What an amateur licence is for
Amateur licences are intended for:
- hobby radio
- technical experimentation
You need an amateur licence to communicate on amateur frequencies. You can do this in many ways, including Morse code and data.
You must be qualified to apply for an amateur licence.
The Radiocommunications Licence Conditions (Amateur Licence) Determination 2015 defines amateur licences.
Options for amateur licences
Options for amateur licences
There are 5 options for amateur licences:
- 3 allocated on a non-assigned basis
- 2 allocated on an assigned basis
You can operate on any amateur frequency band in Australia.
You can only use these frequency bands: 3.5, 7, 14, 21, 28, 52, 144, 430, 1240, 2400 and 5650 MHz.
You can only use these frequency bands: 3.5, 7, 21, 28, 144 and 430 MHz.
You can operate a station that repeats transmissions from other amateur stations. This is usually to increase coverage.
Repeater licences may use:
- one frequency, where you receive and transmit on the same frequency
- 2 frequencies, where you receive on one frequency and transmit on another
We may not give a repeater licence for various reasons. If we don't approve your application, you may ask us to review our decision.
You can experiment with radio waves, and their relationship to natural elements.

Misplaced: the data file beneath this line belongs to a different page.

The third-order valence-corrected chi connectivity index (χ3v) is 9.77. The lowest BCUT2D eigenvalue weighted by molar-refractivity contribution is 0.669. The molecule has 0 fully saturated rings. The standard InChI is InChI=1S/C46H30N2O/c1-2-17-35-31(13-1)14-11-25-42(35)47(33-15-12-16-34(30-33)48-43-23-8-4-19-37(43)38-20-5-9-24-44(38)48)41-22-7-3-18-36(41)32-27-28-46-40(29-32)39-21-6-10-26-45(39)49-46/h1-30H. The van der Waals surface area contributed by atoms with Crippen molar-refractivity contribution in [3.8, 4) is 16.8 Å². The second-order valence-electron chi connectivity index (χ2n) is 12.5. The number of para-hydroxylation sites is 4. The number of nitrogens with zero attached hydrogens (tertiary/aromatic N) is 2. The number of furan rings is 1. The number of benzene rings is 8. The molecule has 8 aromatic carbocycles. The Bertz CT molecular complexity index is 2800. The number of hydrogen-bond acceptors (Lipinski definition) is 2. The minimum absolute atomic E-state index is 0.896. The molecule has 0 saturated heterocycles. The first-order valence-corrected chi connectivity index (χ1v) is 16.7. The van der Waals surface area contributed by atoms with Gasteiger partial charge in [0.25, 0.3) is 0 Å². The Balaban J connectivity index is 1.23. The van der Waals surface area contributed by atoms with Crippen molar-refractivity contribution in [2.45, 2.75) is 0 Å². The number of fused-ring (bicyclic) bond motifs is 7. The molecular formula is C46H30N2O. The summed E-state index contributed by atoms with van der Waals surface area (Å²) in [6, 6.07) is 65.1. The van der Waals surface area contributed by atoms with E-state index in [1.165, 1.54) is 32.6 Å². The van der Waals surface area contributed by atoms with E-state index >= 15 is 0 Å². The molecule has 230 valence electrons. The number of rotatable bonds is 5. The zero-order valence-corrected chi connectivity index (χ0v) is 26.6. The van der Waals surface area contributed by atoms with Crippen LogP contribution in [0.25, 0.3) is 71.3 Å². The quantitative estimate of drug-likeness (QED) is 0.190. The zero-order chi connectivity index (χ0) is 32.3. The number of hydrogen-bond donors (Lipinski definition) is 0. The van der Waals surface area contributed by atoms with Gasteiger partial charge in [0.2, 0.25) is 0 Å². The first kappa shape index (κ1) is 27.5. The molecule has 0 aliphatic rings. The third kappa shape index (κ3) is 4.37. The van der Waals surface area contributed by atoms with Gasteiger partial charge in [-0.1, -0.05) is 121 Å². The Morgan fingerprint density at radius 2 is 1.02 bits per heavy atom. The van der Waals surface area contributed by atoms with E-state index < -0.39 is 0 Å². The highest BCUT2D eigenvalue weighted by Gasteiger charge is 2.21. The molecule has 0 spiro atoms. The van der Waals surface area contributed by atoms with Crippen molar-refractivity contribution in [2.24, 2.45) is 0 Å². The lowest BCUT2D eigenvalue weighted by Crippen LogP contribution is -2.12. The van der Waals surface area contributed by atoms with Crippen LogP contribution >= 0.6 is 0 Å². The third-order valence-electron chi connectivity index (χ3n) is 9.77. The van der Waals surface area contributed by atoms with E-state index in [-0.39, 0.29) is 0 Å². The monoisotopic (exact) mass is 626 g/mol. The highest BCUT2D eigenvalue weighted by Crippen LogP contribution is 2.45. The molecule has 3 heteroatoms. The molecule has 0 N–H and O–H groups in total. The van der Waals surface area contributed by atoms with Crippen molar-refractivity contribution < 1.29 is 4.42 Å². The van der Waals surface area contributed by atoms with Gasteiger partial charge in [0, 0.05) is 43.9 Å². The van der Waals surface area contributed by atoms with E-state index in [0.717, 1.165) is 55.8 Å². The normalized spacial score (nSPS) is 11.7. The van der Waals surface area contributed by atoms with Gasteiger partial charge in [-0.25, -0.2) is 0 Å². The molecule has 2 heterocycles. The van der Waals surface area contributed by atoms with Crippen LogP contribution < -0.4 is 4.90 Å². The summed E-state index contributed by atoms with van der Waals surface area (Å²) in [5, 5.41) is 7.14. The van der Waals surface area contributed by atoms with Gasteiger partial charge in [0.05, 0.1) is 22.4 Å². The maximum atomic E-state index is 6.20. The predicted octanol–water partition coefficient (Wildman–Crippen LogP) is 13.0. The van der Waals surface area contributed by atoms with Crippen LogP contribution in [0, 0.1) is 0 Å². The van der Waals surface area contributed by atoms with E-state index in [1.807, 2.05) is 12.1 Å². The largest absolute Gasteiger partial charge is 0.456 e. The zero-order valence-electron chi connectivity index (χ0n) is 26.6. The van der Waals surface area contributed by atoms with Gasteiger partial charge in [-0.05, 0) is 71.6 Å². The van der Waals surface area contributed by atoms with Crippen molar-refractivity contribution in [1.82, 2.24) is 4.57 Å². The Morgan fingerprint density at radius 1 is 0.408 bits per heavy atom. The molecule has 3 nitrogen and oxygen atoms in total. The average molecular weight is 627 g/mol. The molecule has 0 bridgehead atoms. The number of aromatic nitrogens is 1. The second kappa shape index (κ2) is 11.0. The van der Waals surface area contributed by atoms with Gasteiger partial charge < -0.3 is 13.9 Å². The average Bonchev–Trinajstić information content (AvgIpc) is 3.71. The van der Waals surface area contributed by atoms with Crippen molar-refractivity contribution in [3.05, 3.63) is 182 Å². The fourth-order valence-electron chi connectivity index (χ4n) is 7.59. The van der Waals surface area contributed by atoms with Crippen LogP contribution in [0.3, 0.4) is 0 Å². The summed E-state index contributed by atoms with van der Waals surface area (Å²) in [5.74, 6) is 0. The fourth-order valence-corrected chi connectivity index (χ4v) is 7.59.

When you have an amateur licence, you must follow the conditions of your licence.
- conditions of the Radiocommunications Act 1992 (the Act)
- Radiocommunications Licence Conditions (Amateur Licence) Determination 2015
- other conditions that apply to you under ‘special conditions’
These conditions help you communicate safely and without interference.
We will include information you should be aware of under the heading 'advisory notes'.
Call signs are a unique series of letters and numbers. They make it easy to identify a station.
The Australian Maritime College (AMC) recommends call signs for amateur licences.
If you do not have a call sign or want to change your call sign, you must first apply to the AMC for a call sign recommendation. There is a fee to apply for a call sign recommendation.
Your licence will show your call sign.
You should use your call sign:
- every time you start to transmit
- before you transmit in a series
- when you test
Apply for an amateur apparatus licence
To apply for an amateur assigned licence, you should contact an accredited person.
- assign you a frequency
- give you a frequency assignment certificate
- apply for your licence for you
You also need to contact the AMC for a call sign recommendation for your amateur assigned licence application.
To apply for an amateur non-assigned licence, you need to:
- complete an application form for an amateur non-assigned licence
- contact the AMC for a call sign recommendation for your licence application.
Transfer an amateur apparatus licence
You can apply to:
Get more information
To ask questions about amateur apparatus licences, you can email us.
Download our fact sheet: Amateur radio—Regulatory roles and responsibilities
Keep up-to-date—subscribe to our Amateur radio update e-bulletin for the latest amateur service information and notifications about consultations.